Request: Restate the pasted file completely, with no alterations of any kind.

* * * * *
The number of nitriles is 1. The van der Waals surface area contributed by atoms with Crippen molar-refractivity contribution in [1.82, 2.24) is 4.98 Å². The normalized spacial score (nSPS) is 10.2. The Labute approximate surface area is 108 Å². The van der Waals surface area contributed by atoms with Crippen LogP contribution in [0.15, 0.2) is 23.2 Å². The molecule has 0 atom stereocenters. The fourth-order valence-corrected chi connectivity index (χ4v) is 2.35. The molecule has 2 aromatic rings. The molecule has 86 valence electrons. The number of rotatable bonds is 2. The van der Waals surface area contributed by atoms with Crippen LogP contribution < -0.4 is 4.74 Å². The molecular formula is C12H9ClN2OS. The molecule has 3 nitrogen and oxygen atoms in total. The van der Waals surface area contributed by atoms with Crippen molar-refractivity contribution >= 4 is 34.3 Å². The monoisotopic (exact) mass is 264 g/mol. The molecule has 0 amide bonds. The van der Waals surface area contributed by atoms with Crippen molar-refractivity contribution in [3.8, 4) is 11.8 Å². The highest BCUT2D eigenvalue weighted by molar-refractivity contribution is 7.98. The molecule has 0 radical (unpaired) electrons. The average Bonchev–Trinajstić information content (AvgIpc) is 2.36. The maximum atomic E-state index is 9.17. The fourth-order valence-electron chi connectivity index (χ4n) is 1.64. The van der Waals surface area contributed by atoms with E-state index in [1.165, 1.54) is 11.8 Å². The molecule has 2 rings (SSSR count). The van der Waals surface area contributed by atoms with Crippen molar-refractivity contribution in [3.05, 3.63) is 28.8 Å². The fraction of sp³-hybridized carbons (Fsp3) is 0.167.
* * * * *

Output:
The number of nitriles is 1. The van der Waals surface area contributed by atoms with Crippen molar-refractivity contribution in [1.82, 2.24) is 4.98 Å². The normalized spacial score (nSPS) is 10.2. The Labute approximate surface area is 108 Å². The van der Waals surface area contributed by atoms with Crippen LogP contribution in [0.15, 0.2) is 23.2 Å². The molecule has 0 atom stereocenters. The fourth-order valence-corrected chi connectivity index (χ4v) is 2.35. The molecule has 2 aromatic rings. The molecule has 86 valence electrons. The number of rotatable bonds is 2. The van der Waals surface area contributed by atoms with Crippen LogP contribution < -0.4 is 4.74 Å². The molecular formula is C12H9ClN2OS. The molecule has 3 nitrogen and oxygen atoms in total. The van der Waals surface area contributed by atoms with Crippen molar-refractivity contribution >= 4 is 34.3 Å². The monoisotopic (exact) mass is 264 g/mol. The molecule has 0 amide bonds. The van der Waals surface area contributed by atoms with Crippen molar-refractivity contribution in [3.8, 4) is 11.8 Å². The highest BCUT2D eigenvalue weighted by molar-refractivity contribution is 7.98. The molecule has 0 radical (unpaired) electrons. The average Bonchev–Trinajstić information content (AvgIpc) is 2.36. The maximum atomic E-state index is 9.17. The fourth-order valence-electron chi connectivity index (χ4n) is 1.64. The van der Waals surface area contributed by atoms with E-state index in [1.165, 1.54) is 11.8 Å². The molecule has 2 rings (SSSR count). The van der Waals surface area contributed by atoms with Crippen molar-refractivity contribution in [3.05, 3.63) is 28.8 Å². The fraction of sp³-hybridized carbons (Fsp3) is 0.167.